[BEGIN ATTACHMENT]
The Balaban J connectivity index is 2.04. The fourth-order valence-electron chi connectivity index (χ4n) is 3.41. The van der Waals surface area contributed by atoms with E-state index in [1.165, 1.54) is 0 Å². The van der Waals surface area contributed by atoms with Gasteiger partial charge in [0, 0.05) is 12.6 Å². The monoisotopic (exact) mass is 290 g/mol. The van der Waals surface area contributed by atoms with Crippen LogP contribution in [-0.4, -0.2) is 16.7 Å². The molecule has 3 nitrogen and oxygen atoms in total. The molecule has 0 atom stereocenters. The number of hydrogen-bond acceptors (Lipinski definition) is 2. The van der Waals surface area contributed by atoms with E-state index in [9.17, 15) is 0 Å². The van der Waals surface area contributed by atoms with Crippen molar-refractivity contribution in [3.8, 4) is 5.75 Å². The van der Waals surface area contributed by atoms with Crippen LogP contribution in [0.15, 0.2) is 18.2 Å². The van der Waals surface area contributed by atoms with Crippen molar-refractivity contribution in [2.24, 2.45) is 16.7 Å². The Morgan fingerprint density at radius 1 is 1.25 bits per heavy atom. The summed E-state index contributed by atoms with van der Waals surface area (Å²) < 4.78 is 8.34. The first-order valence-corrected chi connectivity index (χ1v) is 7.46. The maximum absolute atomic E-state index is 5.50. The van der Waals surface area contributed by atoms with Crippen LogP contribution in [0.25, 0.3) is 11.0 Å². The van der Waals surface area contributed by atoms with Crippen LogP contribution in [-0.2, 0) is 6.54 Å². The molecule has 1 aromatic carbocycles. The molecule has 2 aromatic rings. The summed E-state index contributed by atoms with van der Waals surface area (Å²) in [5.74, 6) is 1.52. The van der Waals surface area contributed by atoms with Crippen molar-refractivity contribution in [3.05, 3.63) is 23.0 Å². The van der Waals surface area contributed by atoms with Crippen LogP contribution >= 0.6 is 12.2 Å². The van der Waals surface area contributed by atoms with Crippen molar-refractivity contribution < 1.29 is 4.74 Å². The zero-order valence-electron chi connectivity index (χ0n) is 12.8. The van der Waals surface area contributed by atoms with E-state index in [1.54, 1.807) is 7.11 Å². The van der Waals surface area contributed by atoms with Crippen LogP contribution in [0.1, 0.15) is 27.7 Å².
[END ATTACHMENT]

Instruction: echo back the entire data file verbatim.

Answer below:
The Balaban J connectivity index is 2.04. The fourth-order valence-electron chi connectivity index (χ4n) is 3.41. The van der Waals surface area contributed by atoms with E-state index in [1.165, 1.54) is 0 Å². The van der Waals surface area contributed by atoms with Gasteiger partial charge in [0, 0.05) is 12.6 Å². The monoisotopic (exact) mass is 290 g/mol. The van der Waals surface area contributed by atoms with Crippen LogP contribution in [-0.4, -0.2) is 16.7 Å². The molecule has 3 nitrogen and oxygen atoms in total. The molecule has 0 atom stereocenters. The number of hydrogen-bond acceptors (Lipinski definition) is 2. The van der Waals surface area contributed by atoms with E-state index in [9.17, 15) is 0 Å². The van der Waals surface area contributed by atoms with Crippen molar-refractivity contribution in [3.8, 4) is 5.75 Å². The van der Waals surface area contributed by atoms with Crippen LogP contribution in [0.15, 0.2) is 18.2 Å². The van der Waals surface area contributed by atoms with Crippen molar-refractivity contribution in [2.24, 2.45) is 16.7 Å². The Morgan fingerprint density at radius 1 is 1.25 bits per heavy atom. The summed E-state index contributed by atoms with van der Waals surface area (Å²) < 4.78 is 8.34. The first-order valence-corrected chi connectivity index (χ1v) is 7.46. The maximum absolute atomic E-state index is 5.50. The van der Waals surface area contributed by atoms with Crippen LogP contribution in [0.25, 0.3) is 11.0 Å². The van der Waals surface area contributed by atoms with Crippen LogP contribution in [-0.2, 0) is 6.54 Å². The molecule has 1 aromatic carbocycles. The molecule has 2 aromatic rings. The summed E-state index contributed by atoms with van der Waals surface area (Å²) in [5.74, 6) is 1.52. The van der Waals surface area contributed by atoms with Crippen molar-refractivity contribution in [3.05, 3.63) is 23.0 Å². The van der Waals surface area contributed by atoms with Crippen LogP contribution >= 0.6 is 12.2 Å². The van der Waals surface area contributed by atoms with Crippen molar-refractivity contribution < 1.29 is 4.74 Å². The zero-order valence-electron chi connectivity index (χ0n) is 12.8. The van der Waals surface area contributed by atoms with E-state index in [1.54, 1.807) is 7.11 Å². The van der Waals surface area contributed by atoms with Crippen LogP contribution in [0.1, 0.15) is 27.7 Å².